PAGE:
|Publication number||US6647081 B2|
|Application number||US 10/161,922|
|Publication date||Nov 11, 2003|
|Filing date||Jun 3, 2002|
|Priority date||Dec 12, 2001|
|Also published as||CA2468269A1, EP1466404A1, US7227921, US20030108138, US20030156674, WO2003050944A1|
|Publication number||10161922, 161922, US 6647081 B2, US 6647081B2, US-B2-6647081, US6647081 B2, US6647081B2|
|Inventors||Jim Butler, Raul Oteyza|
|Original Assignee||Emulex Corporation|
|Export Citation||BiBTeX, EndNote, RefMan|
|Patent Citations (1), Referenced by (18), Classifications (11), Legal Events (10)|
|External Links: USPTO, USPTO Assignment, Espacenet|
This application claims priority to U.S. Provisional Patent Application Ser. No. 60/340,544, filed on Dec. 12, 2001
Phase Locked Loop (PLL) circuits may be used for frequency control. PLL circuits may be configured as frequency multipliers, demodulators, tracking generators or clock recovery circuits. A PLL circuit operates by producing an oscillator frequency to match the frequency of an input signal. In the locked condition, any slight change in the input signal first appears as a change in phase between the input signal and the oscillator frequency. This phase shift acts as an error signal to change the frequency of the local PLL oscillator to match the change in the input signal.
A clock signal transmitted from a clock generation circuit to another, downstream clock generation circuit may incur delays as it passes through circuit components in its path. These delays may produce an offset, or skew, between the signals output from the two clock generation circuits. A PLL circuit may be used to reduce this skew.
A phase-locked loop (PLL) circuit including multiple selectable feedback paths may be used to correct for clock skew between an external clock signal and an internal clock signal in an operating mode. The clock skew may be caused, at least in part, by a delay-inducing element in the clock signal path. In this operating mode, a mode selector may select a feedback path including the clock tree so that the PLL circuit corrects for the delay caused by the clock tree.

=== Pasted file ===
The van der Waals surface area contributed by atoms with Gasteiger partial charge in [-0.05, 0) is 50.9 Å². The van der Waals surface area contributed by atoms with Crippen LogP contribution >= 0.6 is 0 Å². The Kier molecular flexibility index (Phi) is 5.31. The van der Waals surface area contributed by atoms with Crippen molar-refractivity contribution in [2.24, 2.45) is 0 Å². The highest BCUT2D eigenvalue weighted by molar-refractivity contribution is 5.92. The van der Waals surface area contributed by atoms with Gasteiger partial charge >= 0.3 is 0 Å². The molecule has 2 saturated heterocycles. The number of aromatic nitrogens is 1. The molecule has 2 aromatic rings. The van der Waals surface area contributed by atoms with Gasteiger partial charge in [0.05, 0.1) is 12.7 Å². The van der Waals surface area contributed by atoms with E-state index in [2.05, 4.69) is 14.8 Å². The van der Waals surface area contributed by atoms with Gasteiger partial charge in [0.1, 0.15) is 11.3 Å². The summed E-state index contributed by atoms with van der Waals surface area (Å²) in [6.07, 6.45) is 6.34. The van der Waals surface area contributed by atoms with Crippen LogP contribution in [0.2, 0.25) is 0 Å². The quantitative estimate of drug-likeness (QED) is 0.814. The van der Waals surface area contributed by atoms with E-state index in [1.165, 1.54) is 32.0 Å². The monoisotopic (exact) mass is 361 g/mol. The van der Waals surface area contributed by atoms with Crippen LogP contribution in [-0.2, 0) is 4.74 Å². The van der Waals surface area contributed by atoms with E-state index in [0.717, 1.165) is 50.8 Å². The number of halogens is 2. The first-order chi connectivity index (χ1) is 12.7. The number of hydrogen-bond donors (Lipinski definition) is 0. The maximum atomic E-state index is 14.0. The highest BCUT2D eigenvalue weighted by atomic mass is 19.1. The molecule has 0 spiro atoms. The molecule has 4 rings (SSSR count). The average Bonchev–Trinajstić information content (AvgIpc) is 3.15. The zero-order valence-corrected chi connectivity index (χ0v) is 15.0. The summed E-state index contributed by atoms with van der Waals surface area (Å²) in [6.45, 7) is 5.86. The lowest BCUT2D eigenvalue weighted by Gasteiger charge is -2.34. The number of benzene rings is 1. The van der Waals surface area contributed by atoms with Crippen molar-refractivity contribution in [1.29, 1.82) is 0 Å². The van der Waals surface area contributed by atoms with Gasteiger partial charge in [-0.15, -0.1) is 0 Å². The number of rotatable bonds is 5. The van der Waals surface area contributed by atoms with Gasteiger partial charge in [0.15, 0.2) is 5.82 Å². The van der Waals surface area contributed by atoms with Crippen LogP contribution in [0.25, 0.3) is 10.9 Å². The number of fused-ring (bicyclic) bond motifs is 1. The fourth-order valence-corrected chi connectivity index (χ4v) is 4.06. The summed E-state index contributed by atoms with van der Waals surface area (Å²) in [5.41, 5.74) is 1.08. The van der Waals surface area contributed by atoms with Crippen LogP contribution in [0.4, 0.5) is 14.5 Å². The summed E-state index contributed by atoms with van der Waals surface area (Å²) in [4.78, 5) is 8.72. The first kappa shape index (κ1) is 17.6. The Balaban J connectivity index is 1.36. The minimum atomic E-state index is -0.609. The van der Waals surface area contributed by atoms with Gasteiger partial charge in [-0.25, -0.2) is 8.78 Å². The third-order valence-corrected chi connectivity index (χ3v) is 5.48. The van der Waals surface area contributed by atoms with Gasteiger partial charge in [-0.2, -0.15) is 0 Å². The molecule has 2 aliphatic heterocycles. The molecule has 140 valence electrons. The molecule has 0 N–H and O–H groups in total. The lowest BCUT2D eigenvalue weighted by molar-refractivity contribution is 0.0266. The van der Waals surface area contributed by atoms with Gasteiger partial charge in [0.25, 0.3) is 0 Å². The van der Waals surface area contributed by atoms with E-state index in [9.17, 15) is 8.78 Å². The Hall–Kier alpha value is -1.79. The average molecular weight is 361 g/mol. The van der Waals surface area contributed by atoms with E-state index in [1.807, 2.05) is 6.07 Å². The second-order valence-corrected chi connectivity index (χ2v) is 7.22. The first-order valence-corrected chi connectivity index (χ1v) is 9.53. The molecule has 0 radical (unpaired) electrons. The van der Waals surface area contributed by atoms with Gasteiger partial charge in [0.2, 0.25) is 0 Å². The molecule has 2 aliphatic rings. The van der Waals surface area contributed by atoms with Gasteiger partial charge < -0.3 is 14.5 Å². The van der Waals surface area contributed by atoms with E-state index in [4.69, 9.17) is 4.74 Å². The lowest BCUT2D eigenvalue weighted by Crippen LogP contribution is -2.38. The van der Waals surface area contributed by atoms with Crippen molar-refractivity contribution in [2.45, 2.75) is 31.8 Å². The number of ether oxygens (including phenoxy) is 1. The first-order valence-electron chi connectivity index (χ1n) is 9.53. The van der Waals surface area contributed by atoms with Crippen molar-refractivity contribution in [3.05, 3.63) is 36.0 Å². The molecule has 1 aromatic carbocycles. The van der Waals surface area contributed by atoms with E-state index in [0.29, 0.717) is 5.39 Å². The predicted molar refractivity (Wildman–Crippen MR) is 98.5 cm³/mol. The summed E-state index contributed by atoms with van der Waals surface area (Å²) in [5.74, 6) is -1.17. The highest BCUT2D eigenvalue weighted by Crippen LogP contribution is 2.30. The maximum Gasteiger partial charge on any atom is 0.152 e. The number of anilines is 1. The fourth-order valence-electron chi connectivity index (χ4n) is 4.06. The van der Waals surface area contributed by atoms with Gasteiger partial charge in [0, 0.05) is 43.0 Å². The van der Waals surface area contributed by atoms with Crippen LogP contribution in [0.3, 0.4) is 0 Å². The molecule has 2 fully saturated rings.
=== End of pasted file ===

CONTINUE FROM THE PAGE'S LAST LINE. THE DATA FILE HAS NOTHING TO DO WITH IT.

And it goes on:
The mode selector may select another feedback path in another operating mode in which a certain amount of skew is desirable for that mode's clocking scheme. The selected feedback path may include additional delay—inducing elements such as string of buffers which introduce additional delay into the PLL feedback path. The additional delay may cause the PLL circuit to overcorrect for the skew introduced by the clock tree, thereby producing the desired clock skew between the external and internal clock signals.
FIG. 1 is a block diagram of a PLL circuit in a device.
FIG. 2 is a timing diagram illustrating the relationship between an external clock signal entering the device and an internal clock signal generated in the device in different operating modes.
FIG. 1 illustrates a phase-locked loop (PLL) circuit 100 according to an embodiment. The PLL circuit may be used to eliminate clock skew that occurs in a device 105, e.g., an ASIC (Application Specific Integrated Circuit), when an external clock signal, e.g., a system clock, enters the pin 110 of the ASIC 105 and traverses through a series of buffers (e.g., flip-flops) in a clock tree 115. The buffers in the clock tree 115 incur delays, which may produce a skew 205 between the external clock rising edge 210 and the internal clock rising edge 215, as shown in FIG. 2. The effect of the skewed behavior includes a reduced input/output (I/O) timing budget when signals generated by the ASIC 105 use the internal clock to generate signals that must be sampled by the external clock edge outside of the chip.
The external clock signal 220 is input to the pin 110. The signal 135 entering the PLL 130 serves as a reference signal. The PLL 130 corrects for skew between the input signal 135 and a feedback signal 140. This skew may be caused by delays introduced in a feedback path. One source of delay is the buffers in the clock tree 115. The signal from the buffer with the greatest delay may be tapped and fed back to the PLL 130.